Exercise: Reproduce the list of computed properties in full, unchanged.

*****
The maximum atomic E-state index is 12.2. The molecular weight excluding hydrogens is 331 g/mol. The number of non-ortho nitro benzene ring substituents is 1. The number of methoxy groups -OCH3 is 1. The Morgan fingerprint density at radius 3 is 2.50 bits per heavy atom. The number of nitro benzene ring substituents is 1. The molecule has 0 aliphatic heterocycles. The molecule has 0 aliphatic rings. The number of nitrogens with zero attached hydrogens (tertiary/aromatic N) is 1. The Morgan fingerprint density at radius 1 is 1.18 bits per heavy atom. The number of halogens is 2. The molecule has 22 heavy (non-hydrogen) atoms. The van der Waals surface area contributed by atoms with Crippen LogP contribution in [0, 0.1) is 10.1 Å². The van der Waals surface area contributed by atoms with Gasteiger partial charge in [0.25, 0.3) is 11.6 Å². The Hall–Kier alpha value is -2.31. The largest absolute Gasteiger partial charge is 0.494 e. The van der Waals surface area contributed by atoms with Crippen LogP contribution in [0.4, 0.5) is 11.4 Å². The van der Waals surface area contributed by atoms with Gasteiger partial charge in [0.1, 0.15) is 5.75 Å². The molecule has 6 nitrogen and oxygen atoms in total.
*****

The maximum atomic E-state index is 12.2. The molecular weight excluding hydrogens is 331 g/mol. The number of non-ortho nitro benzene ring substituents is 1. The number of methoxy groups -OCH3 is 1. The Morgan fingerprint density at radius 3 is 2.50 bits per heavy atom. The number of nitro benzene ring substituents is 1. The molecule has 0 aliphatic heterocycles. The molecule has 0 aliphatic rings. The number of nitrogens with zero attached hydrogens (tertiary/aromatic N) is 1. The Morgan fingerprint density at radius 1 is 1.18 bits per heavy atom. The number of halogens is 2. The molecule has 22 heavy (non-hydrogen) atoms. The van der Waals surface area contributed by atoms with Crippen LogP contribution in [0, 0.1) is 10.1 Å². The van der Waals surface area contributed by atoms with Gasteiger partial charge in [0.25, 0.3) is 11.6 Å². The Hall–Kier alpha value is -2.31. The largest absolute Gasteiger partial charge is 0.494 e. The van der Waals surface area contributed by atoms with Crippen LogP contribution in [0.4, 0.5) is 11.4 Å². The van der Waals surface area contributed by atoms with Gasteiger partial charge in [0.1, 0.15) is 5.75 Å². The molecule has 6 nitrogen and oxygen atoms in total.